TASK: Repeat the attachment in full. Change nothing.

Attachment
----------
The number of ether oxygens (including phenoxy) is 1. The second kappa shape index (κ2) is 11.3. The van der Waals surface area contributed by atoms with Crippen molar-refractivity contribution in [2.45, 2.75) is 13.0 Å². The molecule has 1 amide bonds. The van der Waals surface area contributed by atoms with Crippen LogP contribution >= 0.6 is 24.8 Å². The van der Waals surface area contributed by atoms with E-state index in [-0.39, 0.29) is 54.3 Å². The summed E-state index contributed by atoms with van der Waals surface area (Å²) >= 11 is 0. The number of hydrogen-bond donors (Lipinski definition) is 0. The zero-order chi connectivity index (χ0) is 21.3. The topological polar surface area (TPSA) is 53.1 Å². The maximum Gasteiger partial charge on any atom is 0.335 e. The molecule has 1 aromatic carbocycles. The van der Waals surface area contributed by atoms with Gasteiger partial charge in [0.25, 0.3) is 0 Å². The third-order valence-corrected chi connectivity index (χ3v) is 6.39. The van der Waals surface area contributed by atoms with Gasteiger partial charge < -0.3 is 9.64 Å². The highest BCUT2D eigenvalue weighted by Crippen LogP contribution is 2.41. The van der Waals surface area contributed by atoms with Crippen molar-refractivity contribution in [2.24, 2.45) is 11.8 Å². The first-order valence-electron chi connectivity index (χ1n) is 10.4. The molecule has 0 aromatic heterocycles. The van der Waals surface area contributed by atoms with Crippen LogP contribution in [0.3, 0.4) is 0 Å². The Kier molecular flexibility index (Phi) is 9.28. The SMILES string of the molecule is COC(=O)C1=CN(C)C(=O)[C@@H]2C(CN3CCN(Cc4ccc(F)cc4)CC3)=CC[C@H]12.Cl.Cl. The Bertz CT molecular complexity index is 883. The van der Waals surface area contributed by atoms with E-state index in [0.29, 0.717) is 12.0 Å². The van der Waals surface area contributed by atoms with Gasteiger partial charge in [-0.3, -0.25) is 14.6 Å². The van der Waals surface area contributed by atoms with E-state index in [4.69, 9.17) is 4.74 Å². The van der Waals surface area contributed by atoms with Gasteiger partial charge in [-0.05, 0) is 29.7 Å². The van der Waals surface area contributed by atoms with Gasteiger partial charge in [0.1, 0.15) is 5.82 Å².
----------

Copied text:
The number of ether oxygens (including phenoxy) is 1. The second kappa shape index (κ2) is 11.3. The van der Waals surface area contributed by atoms with Crippen molar-refractivity contribution in [2.45, 2.75) is 13.0 Å². The molecule has 1 amide bonds. The van der Waals surface area contributed by atoms with Crippen LogP contribution >= 0.6 is 24.8 Å². The van der Waals surface area contributed by atoms with E-state index in [-0.39, 0.29) is 54.3 Å². The summed E-state index contributed by atoms with van der Waals surface area (Å²) >= 11 is 0. The number of hydrogen-bond donors (Lipinski definition) is 0. The zero-order chi connectivity index (χ0) is 21.3. The topological polar surface area (TPSA) is 53.1 Å². The maximum Gasteiger partial charge on any atom is 0.335 e. The molecule has 1 aromatic carbocycles. The van der Waals surface area contributed by atoms with Gasteiger partial charge in [0.25, 0.3) is 0 Å². The third-order valence-corrected chi connectivity index (χ3v) is 6.39. The van der Waals surface area contributed by atoms with Gasteiger partial charge < -0.3 is 9.64 Å². The highest BCUT2D eigenvalue weighted by Crippen LogP contribution is 2.41. The van der Waals surface area contributed by atoms with Crippen molar-refractivity contribution in [2.24, 2.45) is 11.8 Å². The first-order valence-electron chi connectivity index (χ1n) is 10.4. The molecule has 0 aromatic heterocycles. The van der Waals surface area contributed by atoms with Crippen LogP contribution in [0.3, 0.4) is 0 Å². The Kier molecular flexibility index (Phi) is 9.28. The SMILES string of the molecule is COC(=O)C1=CN(C)C(=O)[C@@H]2C(CN3CCN(Cc4ccc(F)cc4)CC3)=CC[C@H]12.Cl.Cl. The Bertz CT molecular complexity index is 883. The van der Waals surface area contributed by atoms with E-state index in [0.29, 0.717) is 12.0 Å². The van der Waals surface area contributed by atoms with Gasteiger partial charge in [-0.3, -0.25) is 14.6 Å². The van der Waals surface area contributed by atoms with E-state index in [4.69, 9.17) is 4.74 Å². The van der Waals surface area contributed by atoms with Gasteiger partial charge in [-0.05, 0) is 29.7 Å². The van der Waals surface area contributed by atoms with Gasteiger partial charge in [0.1, 0.15) is 5.82 Å².